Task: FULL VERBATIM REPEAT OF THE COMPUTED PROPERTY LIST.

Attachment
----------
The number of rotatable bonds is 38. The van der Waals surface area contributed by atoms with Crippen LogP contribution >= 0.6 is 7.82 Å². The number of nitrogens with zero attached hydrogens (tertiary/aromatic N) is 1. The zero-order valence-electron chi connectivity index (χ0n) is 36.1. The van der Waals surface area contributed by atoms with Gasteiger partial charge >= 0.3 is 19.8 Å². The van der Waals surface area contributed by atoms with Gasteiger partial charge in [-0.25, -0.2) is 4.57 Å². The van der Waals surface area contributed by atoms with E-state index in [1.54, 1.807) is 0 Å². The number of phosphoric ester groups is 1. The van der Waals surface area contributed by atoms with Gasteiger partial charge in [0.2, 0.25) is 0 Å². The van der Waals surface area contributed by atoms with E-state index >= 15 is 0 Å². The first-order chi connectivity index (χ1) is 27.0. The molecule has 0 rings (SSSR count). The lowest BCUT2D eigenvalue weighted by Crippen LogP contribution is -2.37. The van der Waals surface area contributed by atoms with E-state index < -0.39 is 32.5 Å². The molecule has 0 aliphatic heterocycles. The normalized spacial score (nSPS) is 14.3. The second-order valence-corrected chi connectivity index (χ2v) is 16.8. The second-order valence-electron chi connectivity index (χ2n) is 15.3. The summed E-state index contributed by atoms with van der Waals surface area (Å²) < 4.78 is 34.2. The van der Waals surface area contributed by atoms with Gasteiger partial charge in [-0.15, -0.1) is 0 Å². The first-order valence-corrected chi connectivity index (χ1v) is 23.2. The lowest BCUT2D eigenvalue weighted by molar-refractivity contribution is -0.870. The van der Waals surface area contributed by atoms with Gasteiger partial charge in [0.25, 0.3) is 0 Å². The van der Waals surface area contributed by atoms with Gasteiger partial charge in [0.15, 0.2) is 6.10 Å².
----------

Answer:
The number of rotatable bonds is 38. The van der Waals surface area contributed by atoms with Crippen LogP contribution >= 0.6 is 7.82 Å². The number of nitrogens with zero attached hydrogens (tertiary/aromatic N) is 1. The zero-order valence-electron chi connectivity index (χ0n) is 36.1. The van der Waals surface area contributed by atoms with Gasteiger partial charge >= 0.3 is 19.8 Å². The van der Waals surface area contributed by atoms with Gasteiger partial charge in [-0.25, -0.2) is 4.57 Å². The van der Waals surface area contributed by atoms with E-state index in [1.54, 1.807) is 0 Å². The number of phosphoric ester groups is 1. The van der Waals surface area contributed by atoms with Gasteiger partial charge in [0.2, 0.25) is 0 Å². The van der Waals surface area contributed by atoms with E-state index >= 15 is 0 Å². The first-order chi connectivity index (χ1) is 27.0. The molecule has 0 rings (SSSR count). The lowest BCUT2D eigenvalue weighted by Crippen LogP contribution is -2.37. The van der Waals surface area contributed by atoms with E-state index < -0.39 is 32.5 Å². The molecule has 0 aliphatic heterocycles. The normalized spacial score (nSPS) is 14.3. The second-order valence-corrected chi connectivity index (χ2v) is 16.8. The second-order valence-electron chi connectivity index (χ2n) is 15.3. The summed E-state index contributed by atoms with van der Waals surface area (Å²) < 4.78 is 34.2. The van der Waals surface area contributed by atoms with Gasteiger partial charge in [-0.15, -0.1) is 0 Å². The first-order valence-corrected chi connectivity index (χ1v) is 23.2. The lowest BCUT2D eigenvalue weighted by molar-refractivity contribution is -0.870. The van der Waals surface area contributed by atoms with Gasteiger partial charge in [0.25, 0.3) is 0 Å². The van der Waals surface area contributed by atoms with Gasteiger partial charge in [0.15, 0.2) is 6.10 Å².